At a time of analysis, all 33 patients were off study and the most frequent reason for treatment discontinuation was disease progression in 28 of 33. The copanlisib safety profile is well known and adverse events observed in our study fell within what was expected. The most frequent treatment-related adverse event was nausea, which was mostly low-grade, followed by fatigue and hyperglycemia, which is a known on-target effect of many PI3K inhibitors.

The most frequent toxicity among grade 3 or higher adverse events was hypertension, which is again a known side effect of copanlisib. We have also seen few episodes of grade 3 rash, grade 3 fatigue, and grade 3 nausea.

As far as the efficacy is concerned, the study did not meet the efficacy endpoint. However, we have seen one partial response in a patient with uterine cancer, who had a complete resolution of target lesions with persistence of non-target lesions, maintained for 17.4 months.

We also had few patients who did not achieve partial or complete response, but we believe they had some meaningful benefit from therapy such as a patient with squamous non-small cell lung cancer, who experienced tumor shrinkage of 25%, which was maintained for 10.5 months. We've also seen a stable disease for 7 months in a patient with breast cancer, and for 10.7 months in a patient with salivary gland cancer. Otherwise, overall, progression-free survival was only 1.8 months with overall survival of 9 months, which was relatively modest. Overall, in the entire population, copanlisib had rather modest activity in this basket of patients with multiple cancer types with deleterious PTENmutations and retained PTEN protein expression.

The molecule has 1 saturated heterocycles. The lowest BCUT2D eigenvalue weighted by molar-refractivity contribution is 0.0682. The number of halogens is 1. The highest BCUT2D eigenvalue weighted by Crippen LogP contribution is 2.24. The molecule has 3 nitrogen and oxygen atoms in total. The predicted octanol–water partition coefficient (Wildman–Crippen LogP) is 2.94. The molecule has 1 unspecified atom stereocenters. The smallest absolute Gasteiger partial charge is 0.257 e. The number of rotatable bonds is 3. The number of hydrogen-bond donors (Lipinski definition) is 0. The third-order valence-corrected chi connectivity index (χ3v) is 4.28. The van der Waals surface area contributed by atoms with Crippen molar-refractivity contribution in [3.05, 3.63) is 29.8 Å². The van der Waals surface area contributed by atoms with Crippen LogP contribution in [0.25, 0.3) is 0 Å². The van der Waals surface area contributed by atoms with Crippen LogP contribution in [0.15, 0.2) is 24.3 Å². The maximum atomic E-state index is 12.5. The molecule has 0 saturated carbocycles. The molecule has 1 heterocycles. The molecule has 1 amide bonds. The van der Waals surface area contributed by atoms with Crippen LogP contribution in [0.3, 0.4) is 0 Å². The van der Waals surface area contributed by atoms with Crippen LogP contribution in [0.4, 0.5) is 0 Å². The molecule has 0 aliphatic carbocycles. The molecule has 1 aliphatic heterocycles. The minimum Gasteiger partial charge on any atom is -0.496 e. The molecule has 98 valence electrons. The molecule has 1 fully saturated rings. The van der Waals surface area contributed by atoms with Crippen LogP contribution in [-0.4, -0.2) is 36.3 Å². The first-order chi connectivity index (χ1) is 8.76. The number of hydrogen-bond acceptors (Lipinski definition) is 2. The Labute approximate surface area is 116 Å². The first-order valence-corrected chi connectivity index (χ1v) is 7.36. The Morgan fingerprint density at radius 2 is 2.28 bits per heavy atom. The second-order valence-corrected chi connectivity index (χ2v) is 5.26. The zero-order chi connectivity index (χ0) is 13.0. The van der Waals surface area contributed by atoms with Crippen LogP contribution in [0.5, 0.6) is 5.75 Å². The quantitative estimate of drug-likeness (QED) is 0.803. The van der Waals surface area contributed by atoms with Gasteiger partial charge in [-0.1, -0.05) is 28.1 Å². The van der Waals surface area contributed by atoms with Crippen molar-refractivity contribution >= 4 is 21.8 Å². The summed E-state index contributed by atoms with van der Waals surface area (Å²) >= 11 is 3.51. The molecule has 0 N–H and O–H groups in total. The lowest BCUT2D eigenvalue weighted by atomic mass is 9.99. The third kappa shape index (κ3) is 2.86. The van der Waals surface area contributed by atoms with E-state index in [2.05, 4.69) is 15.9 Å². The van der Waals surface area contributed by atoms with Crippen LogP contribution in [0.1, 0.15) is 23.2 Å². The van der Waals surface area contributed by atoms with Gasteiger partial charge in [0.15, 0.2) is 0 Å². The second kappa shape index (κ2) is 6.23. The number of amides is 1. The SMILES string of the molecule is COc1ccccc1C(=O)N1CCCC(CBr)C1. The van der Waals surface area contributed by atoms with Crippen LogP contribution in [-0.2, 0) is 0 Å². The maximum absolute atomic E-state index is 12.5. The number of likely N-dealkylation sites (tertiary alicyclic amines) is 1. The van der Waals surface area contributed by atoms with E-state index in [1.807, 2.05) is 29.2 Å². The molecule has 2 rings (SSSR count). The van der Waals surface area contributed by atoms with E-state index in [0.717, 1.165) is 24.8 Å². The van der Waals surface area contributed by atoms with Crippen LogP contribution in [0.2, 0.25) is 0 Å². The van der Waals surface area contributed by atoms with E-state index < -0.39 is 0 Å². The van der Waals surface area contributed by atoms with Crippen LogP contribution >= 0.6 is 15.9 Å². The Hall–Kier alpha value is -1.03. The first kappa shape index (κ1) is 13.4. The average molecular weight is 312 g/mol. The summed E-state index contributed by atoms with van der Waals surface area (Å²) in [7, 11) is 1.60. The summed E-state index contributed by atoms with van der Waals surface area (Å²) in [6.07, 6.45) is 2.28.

However, the deep and durable therapeutic response in 1 out of 10 patients with uterine cancer is noteworthy. The question is, can we identify some additional biomarkers to better select patients who can actually benefit from this treatment?

What is copanlisib mechanism of action?

Copanlisib is an intravenous pan-class I PI3K inhibitor, which has inhibitory effect on PI3K alpha and other subunits.

Did you find anything noteworthy or interesting in your analysis?

Modest activity in overall population was perhaps not that surprising. Quite few studies in solid non-hematological tumors demonstrated that monotherapy with PI3K inhibitors has relatively low efficacy even if molecular selection is utilized. However, a profound and durable response in a patient with uterine cancer was intriguing and it would be worthwhile if we can gain better understanding of underlying biology in these super-responders. In addition, future endeavors should be centered at development of rationale combinations, which can expand the pool of patients with sizable benefit.

What are the future plans of this research?

As far as copanlisib is concerned, there are several ongoing studies testing the drug in combination with other anti-cancer agents. These studies, although not necessarily specific for patients with PTEN alterations, include combinations with immune checkpoint inhibitors, hormone therapy or with other targeted therapies.

I would also like to emphasize that NCI-MATCH program is a truly transforming effort, which generates an unprecedented amount of knowledge that helps to further advance personalized medicine in cancer. In addition, NCI-MATCH program extended access to novel personalized approaches from large cancer centers such as MD Anderson Cancer Center to much smaller community sites. Also, the basket design of NCI-MATCH program allows for efficient and timely go no-go decisions, which are important for future drug development.

Janku F, Wei Z, Davies M, et al. Phase II study of PI3K inhibitor copanlisib in cancer patients with deleterious PTEN mutations and retained PTEN protein expression: Results from the NCI-MATCH Trial (EAY131) sub-protocol Z1H. Ann. Oncol. 2021;32(5):5S95 doi:10.1016/j.annonc.2021.08.1052